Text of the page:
I have long said that in my consulting work I help clients make sense of complex things. There is no better way to hone such skills than to try to teach complex things to 19 to 21 year olds who have no real life experience. As a result my teaching revolves around story telling from my world, because they don't yet have stories from theirs. Research shows that nearly two-thirds of an audience will remember a story, while only one in twenty will recall a recitation of facts. Fortunately, my 25 years in business has given me lots of stories, and I know the students appreciate my approach as a valuable complement to the theoretical approaches that they experience with other Professors.
I never thought that I would enjoy a career as an educator, but I now understand the satisfaction that caring teachers receive from their work. Most of my students are average and forgettable - I will forget them, and they will forget me - but each semester there are a handful who are extraordinary in their own unique ways. For some of them, I may have an impact on their life course. Certainly, I learn as much from them as they do from me, and I have hope for the future of our industry knowing that these remarkable few will soon be entering it.
My teaching stint will draw to a close in July and then I am remaining on leave to be involved in the Pan Am and ParaPan Games, to pursue some other projects and do some travelling in the fall. I will return to the Sport Law & Strategy Group refreshed in 2016. Despite many harrowing moments (remember, I teach 100 percent more than anyone else!) I have no regrets. I have loved not travelling, having a schedule, cooking my own meals, getting exercise (I commute on foot to and from the university, one hour each way), gaining confidence every day as I interact with hundreds of students, and being part of something bigger than just myself.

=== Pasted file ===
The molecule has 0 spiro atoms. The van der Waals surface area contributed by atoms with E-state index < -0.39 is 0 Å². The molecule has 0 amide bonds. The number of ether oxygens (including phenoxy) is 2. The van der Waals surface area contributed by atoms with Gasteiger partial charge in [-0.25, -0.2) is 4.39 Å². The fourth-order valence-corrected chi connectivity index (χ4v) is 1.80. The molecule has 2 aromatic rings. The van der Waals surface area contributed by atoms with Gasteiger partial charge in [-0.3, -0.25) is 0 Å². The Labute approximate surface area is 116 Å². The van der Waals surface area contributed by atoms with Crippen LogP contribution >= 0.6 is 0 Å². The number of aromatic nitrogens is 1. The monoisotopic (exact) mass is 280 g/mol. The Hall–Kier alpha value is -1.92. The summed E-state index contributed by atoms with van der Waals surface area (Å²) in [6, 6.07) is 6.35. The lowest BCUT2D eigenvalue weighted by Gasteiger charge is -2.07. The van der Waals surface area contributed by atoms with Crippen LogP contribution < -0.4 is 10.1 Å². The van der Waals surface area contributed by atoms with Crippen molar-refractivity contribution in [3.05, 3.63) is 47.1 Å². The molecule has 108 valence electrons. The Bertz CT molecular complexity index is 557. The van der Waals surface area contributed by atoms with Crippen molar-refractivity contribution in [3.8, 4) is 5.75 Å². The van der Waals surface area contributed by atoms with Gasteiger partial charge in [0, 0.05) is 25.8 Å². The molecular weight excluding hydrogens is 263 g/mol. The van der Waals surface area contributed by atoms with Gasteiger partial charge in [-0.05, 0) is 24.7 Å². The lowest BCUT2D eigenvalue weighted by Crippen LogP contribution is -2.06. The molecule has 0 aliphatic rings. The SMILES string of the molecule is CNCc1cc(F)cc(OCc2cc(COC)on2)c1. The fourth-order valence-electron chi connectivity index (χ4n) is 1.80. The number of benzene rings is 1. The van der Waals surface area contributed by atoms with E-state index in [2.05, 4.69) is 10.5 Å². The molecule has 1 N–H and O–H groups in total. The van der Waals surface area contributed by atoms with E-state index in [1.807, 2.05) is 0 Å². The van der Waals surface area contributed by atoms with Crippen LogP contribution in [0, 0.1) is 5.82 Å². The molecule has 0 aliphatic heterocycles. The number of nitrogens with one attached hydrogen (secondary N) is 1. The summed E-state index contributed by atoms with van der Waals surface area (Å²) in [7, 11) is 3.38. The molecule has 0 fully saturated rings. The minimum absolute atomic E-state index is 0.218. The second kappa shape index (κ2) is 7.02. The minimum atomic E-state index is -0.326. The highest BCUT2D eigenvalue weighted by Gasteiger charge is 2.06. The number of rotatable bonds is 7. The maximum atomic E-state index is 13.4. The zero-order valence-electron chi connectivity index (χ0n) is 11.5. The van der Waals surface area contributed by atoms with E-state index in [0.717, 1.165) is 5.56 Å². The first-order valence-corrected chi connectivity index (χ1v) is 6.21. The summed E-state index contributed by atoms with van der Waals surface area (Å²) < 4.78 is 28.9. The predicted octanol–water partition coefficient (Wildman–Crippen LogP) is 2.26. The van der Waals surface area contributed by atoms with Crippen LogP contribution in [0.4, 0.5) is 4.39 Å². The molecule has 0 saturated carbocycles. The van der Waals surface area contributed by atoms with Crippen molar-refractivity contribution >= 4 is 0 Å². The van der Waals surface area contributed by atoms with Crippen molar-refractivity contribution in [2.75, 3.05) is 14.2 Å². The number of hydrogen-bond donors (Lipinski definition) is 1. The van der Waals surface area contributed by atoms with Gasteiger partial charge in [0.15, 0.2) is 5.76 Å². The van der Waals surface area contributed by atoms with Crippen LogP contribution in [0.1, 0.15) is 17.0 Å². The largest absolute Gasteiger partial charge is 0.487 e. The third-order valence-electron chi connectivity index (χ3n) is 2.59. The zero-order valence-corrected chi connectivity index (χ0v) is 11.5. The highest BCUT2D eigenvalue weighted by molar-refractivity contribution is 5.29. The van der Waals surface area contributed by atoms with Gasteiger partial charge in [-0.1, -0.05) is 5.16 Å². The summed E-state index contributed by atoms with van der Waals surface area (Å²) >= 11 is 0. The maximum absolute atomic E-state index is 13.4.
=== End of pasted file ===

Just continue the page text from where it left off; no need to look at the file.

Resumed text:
I am reminded of this compilation of TED talks, "6 ideas from creative thinkers to shake up your routine". I didn't know of this compilation before I shook up my routine six months ago, but it sure makes sense from my experience so far. In this compilation, Jessica Gross discusses the power of time off (recounting the story of a designer who every seven years closes his studio for one year), keeping to a schedule, going for walks, seeking inspiration, stopping while you are ahead, and taking a mid-career sabbatical. While I have worked really hard over the last six months (no time off, no stopping, no sabbaticals yet!) it has been rejuvenating for all the many reasons presented in these talks.
I would like to thank my colleagues at the Sport Law & Strategy Group who have been so accommodating of my disappearance, and my clients who have been so understanding too. I hope to see many of you in Toronto this summer.